Lictenberg Area 1940 Oct 19 UT 07:11 Observed by Barcroft (Madera, CA, 6" reflector) Pronounced reddish-brown or orange color. Less marked than previous night, & slight on 22nd. See #'s 477; 478". NASA catalog weight=3. NASA catalog ID #476. ALPO/BAA weight=2.
Aristarchus 1970 Feb 24 UTC 07:00? Observed by Thomas & Stump (Corralitos Observatory, Organ PAss, NM, USA, 24" refletor+Moon Blink) "Bluring around crater -- vis. in monitor, but not photographed due to clouds." NASA catalog weight=4 (good). NASA catalog ID #1235.
Alphonsus 1972 Jul 29 UT 00:30-03:30 Observed by Morgan (England, UK) "Orange spot just W. of c.p. on central ridge; circular area @ 15-25km diam, larger than c.p. Was bright orange then turned orange-brown toward center. Central 4,5km was darker than rest; bownish-black with blue-white specks flashing in center. Obscur. there but ridge clear elsewhere. The dark spot SW of c.p. could not be seentho outside of color area. Sketch. It had appearance of dome of atm. thicker at center. Never seen before in 11y. Next nite brighter. NASA catalog weight=3. NASA catalog ID #1337. ALPO/BAA weight=1.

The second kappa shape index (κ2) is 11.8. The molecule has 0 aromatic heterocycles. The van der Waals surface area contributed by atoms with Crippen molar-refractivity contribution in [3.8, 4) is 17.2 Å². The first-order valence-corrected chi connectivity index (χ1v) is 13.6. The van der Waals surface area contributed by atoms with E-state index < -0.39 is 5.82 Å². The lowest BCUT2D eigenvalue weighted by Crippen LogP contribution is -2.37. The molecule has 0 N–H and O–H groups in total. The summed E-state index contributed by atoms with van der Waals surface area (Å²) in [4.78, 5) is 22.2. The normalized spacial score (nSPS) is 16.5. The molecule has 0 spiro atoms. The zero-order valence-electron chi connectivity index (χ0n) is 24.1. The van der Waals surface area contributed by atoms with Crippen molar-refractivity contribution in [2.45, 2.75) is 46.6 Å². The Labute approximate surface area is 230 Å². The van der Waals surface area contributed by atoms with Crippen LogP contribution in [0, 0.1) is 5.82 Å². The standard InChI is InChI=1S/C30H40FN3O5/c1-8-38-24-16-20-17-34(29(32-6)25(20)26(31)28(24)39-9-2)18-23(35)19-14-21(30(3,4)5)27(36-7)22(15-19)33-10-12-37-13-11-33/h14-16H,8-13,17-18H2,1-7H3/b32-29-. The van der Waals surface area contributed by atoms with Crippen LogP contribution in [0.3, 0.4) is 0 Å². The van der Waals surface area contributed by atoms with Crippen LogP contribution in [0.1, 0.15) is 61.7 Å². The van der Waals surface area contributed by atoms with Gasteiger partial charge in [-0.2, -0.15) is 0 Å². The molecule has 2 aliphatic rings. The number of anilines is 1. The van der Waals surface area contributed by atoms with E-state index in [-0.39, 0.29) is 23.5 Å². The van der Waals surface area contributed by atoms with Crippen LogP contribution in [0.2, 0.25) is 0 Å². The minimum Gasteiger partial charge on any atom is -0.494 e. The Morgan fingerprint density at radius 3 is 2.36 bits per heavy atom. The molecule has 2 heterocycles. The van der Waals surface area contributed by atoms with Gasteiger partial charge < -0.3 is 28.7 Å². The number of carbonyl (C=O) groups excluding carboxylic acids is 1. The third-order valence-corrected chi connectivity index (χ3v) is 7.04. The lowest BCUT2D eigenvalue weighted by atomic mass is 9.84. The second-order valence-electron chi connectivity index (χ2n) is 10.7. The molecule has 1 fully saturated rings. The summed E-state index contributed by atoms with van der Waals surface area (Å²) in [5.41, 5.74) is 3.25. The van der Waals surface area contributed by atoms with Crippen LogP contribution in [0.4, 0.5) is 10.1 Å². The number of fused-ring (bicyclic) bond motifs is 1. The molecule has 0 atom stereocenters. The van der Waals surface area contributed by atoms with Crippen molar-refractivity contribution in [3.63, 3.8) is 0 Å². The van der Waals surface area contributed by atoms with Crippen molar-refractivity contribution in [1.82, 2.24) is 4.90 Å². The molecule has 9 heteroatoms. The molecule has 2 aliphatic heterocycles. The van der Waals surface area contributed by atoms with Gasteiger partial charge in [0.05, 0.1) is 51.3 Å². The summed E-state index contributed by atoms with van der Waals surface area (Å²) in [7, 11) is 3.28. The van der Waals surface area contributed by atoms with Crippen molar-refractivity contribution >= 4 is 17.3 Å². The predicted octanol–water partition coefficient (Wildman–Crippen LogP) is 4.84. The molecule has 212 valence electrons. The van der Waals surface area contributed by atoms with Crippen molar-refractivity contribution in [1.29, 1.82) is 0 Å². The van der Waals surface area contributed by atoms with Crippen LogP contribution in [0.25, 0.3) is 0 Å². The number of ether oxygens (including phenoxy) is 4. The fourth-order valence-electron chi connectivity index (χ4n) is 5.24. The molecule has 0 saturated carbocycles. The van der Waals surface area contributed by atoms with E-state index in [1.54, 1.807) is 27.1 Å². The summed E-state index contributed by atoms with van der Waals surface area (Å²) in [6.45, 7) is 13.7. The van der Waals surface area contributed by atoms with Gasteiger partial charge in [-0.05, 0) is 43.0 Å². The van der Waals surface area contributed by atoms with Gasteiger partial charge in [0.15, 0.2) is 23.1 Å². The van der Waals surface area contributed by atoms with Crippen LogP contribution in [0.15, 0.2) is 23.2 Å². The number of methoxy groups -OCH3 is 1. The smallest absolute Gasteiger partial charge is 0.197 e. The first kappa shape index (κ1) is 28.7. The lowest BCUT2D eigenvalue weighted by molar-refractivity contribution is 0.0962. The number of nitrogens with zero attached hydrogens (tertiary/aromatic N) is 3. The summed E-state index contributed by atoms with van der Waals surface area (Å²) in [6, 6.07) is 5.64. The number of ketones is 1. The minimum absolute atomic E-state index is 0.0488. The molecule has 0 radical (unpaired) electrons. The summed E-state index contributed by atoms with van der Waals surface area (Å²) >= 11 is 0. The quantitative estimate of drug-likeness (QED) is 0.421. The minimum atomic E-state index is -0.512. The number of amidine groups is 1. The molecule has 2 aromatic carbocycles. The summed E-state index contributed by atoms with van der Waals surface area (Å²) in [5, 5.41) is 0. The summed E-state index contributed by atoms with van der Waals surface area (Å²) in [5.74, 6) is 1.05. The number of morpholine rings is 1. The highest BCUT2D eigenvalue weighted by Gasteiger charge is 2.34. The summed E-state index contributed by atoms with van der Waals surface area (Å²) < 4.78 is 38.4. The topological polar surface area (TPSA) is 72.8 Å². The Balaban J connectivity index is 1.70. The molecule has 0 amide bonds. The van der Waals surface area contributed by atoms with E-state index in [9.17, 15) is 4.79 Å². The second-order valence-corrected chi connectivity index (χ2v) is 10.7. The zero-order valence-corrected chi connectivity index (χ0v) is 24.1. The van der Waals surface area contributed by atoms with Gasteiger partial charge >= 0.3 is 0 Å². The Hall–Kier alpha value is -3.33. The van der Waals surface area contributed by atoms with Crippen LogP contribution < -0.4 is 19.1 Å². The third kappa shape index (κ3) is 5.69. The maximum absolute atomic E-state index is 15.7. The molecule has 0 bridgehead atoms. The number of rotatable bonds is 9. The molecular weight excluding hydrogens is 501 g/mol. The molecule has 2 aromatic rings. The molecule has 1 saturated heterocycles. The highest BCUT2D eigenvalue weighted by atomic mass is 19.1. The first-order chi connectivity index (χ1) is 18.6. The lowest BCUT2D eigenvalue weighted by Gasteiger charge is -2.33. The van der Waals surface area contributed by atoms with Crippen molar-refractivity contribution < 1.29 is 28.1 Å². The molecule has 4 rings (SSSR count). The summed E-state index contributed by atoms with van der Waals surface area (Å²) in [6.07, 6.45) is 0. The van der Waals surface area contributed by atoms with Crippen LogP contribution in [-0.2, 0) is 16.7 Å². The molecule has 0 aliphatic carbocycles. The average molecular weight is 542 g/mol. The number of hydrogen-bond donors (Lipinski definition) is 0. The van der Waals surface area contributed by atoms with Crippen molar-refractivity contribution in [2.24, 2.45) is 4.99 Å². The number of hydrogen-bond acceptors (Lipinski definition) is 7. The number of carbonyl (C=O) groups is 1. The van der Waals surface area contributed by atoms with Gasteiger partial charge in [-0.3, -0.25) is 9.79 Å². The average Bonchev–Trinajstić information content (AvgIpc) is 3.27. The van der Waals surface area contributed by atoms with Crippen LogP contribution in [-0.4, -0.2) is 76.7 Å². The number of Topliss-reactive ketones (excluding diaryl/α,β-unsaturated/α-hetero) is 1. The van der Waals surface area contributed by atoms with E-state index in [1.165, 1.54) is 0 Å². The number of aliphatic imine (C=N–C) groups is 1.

Posidonius 1849 Feb 11 UT 02:00? Observed by Schmidt (Athens, Greece, 7" refractor) "Bright little crater in it was shadowless. Schroter saw repeated changes in it & others & once saw this crater's shadow replaced by a gray veil. Gruithuisen saw the same thing as Schroter in 1821." NASA catalog weight=4 (high). NASA catalog ID #128. ALPO/BAA weight=3.
On 2002 May 30 at UT02:30-02:44 C. Brook (Plymouth, UK) suspected that Aristarchus crater looked dimmer than normal. The ALPO/BAA weight=1.
Alphonsus 1972 Jul 30 UT 00:30-03:30 Observed by Morgan (UK using a reflector) "Orange glow, brighter this nite than last nite. Following nites were cloudy. Aristarchus and Gassendi were negative." NASA catalog weight=3. NASA catalog ID #1338. ALPO/BAA weight=3.